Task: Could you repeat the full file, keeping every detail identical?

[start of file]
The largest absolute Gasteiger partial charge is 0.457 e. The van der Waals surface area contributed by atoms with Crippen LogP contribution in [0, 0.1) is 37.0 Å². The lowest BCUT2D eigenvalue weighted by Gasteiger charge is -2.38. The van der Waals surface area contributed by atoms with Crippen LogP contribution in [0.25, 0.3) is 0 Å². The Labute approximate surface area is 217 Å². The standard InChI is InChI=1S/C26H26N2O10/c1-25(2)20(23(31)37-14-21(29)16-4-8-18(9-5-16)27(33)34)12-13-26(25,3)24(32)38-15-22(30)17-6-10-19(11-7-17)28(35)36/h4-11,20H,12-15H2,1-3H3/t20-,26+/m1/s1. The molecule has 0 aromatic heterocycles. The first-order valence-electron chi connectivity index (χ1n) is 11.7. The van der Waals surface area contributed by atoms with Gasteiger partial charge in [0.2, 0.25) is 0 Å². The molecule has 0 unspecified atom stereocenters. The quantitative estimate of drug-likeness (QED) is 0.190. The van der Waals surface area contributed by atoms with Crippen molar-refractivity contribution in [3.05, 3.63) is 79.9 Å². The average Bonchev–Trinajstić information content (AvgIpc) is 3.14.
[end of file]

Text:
The largest absolute Gasteiger partial charge is 0.457 e. The van der Waals surface area contributed by atoms with Crippen LogP contribution in [0, 0.1) is 37.0 Å². The lowest BCUT2D eigenvalue weighted by Gasteiger charge is -2.38. The van der Waals surface area contributed by atoms with Crippen LogP contribution in [0.25, 0.3) is 0 Å². The Labute approximate surface area is 217 Å². The standard InChI is InChI=1S/C26H26N2O10/c1-25(2)20(23(31)37-14-21(29)16-4-8-18(9-5-16)27(33)34)12-13-26(25,3)24(32)38-15-22(30)17-6-10-19(11-7-17)28(35)36/h4-11,20H,12-15H2,1-3H3/t20-,26+/m1/s1. The molecule has 0 aromatic heterocycles. The first-order valence-electron chi connectivity index (χ1n) is 11.7. The van der Waals surface area contributed by atoms with Gasteiger partial charge in [0.2, 0.25) is 0 Å². The molecule has 0 unspecified atom stereocenters. The quantitative estimate of drug-likeness (QED) is 0.190. The van der Waals surface area contributed by atoms with Crippen molar-refractivity contribution in [3.05, 3.63) is 79.9 Å². The average Bonchev–Trinajstić information content (AvgIpc) is 3.14.